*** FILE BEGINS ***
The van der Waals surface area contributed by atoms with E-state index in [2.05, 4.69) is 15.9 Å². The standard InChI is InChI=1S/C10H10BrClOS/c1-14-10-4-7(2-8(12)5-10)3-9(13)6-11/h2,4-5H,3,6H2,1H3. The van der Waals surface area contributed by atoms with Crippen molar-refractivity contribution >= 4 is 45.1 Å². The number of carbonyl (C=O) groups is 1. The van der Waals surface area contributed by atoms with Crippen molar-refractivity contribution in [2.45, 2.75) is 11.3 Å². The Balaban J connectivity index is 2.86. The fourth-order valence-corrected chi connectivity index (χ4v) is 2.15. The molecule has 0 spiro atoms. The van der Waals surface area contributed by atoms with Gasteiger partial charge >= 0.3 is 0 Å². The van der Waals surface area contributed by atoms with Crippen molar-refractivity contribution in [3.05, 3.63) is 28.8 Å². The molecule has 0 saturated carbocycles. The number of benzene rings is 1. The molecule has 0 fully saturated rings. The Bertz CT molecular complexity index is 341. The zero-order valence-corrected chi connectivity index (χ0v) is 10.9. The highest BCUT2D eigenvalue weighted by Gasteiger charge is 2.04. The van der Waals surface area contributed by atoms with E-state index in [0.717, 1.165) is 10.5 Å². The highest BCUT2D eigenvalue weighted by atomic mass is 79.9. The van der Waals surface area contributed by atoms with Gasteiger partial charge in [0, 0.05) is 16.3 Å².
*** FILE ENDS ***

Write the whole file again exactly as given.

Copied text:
The van der Waals surface area contributed by atoms with E-state index in [2.05, 4.69) is 15.9 Å². The standard InChI is InChI=1S/C10H10BrClOS/c1-14-10-4-7(2-8(12)5-10)3-9(13)6-11/h2,4-5H,3,6H2,1H3. The van der Waals surface area contributed by atoms with Crippen molar-refractivity contribution >= 4 is 45.1 Å². The number of carbonyl (C=O) groups is 1. The van der Waals surface area contributed by atoms with Crippen molar-refractivity contribution in [2.45, 2.75) is 11.3 Å². The Balaban J connectivity index is 2.86. The fourth-order valence-corrected chi connectivity index (χ4v) is 2.15. The molecule has 0 spiro atoms. The van der Waals surface area contributed by atoms with Gasteiger partial charge >= 0.3 is 0 Å². The van der Waals surface area contributed by atoms with Crippen molar-refractivity contribution in [3.05, 3.63) is 28.8 Å². The molecule has 0 saturated carbocycles. The number of benzene rings is 1. The molecule has 0 fully saturated rings. The Bertz CT molecular complexity index is 341. The zero-order valence-corrected chi connectivity index (χ0v) is 10.9. The highest BCUT2D eigenvalue weighted by Gasteiger charge is 2.04. The van der Waals surface area contributed by atoms with E-state index in [0.717, 1.165) is 10.5 Å². The highest BCUT2D eigenvalue weighted by atomic mass is 79.9. The van der Waals surface area contributed by atoms with Gasteiger partial charge in [0, 0.05) is 16.3 Å².